Wow, talk about much ado about nothing. You are talking about a vocalization rather than a proper term, which would not be rendered alphabetically in any case.
 
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RavenDarkfellow

RavenDarkfellow

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Wow, talk about much ado about nothing. You are talking about a vocalization rather than a proper term, which would not be rendered alphabetically in any case.

Maybe reading isn't your strong suit?

Do you know what "transliteration" is?

I am discussing both vocalisation and transliteration-- and transliteration is all we can do when it comes to Japanese-to-English, given the differences of the languages.

Your assessment that my assessment of English and Japanese being two different kinds of languages is just factually, provably wrong. These are not my opinions, this is hard fact. I suggest looking into etymology and linguistics if you care to dispute what I've said with any actual information-- but all you've done is issue a baseless, pointless, and incorrect contradiction. Provide some context if you can.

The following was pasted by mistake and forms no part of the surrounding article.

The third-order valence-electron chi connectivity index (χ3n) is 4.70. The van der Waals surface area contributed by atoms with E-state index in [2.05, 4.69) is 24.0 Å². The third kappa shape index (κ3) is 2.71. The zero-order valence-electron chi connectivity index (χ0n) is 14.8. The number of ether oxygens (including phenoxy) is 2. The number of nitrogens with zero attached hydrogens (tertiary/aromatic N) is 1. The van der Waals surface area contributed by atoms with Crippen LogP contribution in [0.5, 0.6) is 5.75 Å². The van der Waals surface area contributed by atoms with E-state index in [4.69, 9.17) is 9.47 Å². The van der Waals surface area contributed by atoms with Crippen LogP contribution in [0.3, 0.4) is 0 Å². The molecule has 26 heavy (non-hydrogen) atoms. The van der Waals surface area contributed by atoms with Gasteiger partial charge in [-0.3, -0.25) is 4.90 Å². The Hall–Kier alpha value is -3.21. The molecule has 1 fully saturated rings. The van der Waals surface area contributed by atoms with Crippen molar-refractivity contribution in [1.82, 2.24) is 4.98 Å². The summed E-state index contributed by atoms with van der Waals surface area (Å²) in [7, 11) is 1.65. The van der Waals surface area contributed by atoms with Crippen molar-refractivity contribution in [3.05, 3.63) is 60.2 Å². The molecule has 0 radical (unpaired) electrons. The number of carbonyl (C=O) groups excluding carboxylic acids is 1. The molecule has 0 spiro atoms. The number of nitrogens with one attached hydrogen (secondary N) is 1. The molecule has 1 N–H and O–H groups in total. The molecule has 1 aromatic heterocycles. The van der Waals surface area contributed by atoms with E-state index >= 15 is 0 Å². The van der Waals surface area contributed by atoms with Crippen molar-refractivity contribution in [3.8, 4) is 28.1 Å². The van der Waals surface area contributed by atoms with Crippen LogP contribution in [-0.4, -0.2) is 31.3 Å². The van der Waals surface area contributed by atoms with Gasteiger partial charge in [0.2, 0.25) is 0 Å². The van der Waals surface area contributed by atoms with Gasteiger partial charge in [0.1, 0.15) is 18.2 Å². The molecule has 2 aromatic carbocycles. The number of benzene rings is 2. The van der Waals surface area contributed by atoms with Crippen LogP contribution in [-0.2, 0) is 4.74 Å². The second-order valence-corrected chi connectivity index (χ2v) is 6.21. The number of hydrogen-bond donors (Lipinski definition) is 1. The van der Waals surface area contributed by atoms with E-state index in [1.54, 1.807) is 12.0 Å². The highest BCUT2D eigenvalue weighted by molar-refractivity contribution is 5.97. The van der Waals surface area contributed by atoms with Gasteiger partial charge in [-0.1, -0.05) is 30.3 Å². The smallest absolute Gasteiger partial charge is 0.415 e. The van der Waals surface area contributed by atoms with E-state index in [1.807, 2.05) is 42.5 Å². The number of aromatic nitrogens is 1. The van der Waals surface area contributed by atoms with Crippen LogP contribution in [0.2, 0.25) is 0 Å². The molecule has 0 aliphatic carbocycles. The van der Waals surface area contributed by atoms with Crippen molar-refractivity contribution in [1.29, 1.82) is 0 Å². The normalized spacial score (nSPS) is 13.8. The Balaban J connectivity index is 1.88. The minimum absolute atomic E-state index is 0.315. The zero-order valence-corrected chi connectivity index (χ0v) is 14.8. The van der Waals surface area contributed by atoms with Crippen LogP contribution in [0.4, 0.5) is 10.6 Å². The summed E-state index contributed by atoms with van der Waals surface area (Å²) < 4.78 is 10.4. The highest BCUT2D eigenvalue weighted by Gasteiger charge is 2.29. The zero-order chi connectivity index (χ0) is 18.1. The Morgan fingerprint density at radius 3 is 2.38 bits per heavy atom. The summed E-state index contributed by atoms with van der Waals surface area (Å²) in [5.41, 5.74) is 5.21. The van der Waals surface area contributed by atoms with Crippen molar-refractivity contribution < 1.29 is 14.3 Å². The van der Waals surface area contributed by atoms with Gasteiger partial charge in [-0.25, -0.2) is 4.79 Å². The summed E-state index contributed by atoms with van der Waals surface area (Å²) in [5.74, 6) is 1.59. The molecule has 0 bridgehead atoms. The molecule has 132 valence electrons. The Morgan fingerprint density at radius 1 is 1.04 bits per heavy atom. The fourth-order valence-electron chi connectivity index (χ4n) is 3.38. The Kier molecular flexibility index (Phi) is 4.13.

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RavenDarkfellow

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Wow, talk about much ado about nothing. You are talking about a vocalization rather than a proper term, which would not be rendered alphabetically in any case.
Furthermore, literally every time it's written (such as the many times it is written on this message board) it is "rendered alphabetically". So... I mean, basic common sense and the ability to read proves your statement here, wrong.
 

Unkogami

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Maybe reading isn't your strong suit?

Do you know what "transliteration" is?

I am discussing both vocalisation and transliteration-- and transliteration is all we can do when it comes to Japanese-to-English, given the differences of the languages.

Your assessment that my assessment of English and Japanese being two different kinds of languages is just factually, provably wrong. These are not my opinions, this is hard fact. I suggest looking into etymology and linguistics if you care to dispute what I've said with any actual information-- but all you've done is issue a baseless, pointless, and incorrect contradiction. Provide some context if you can.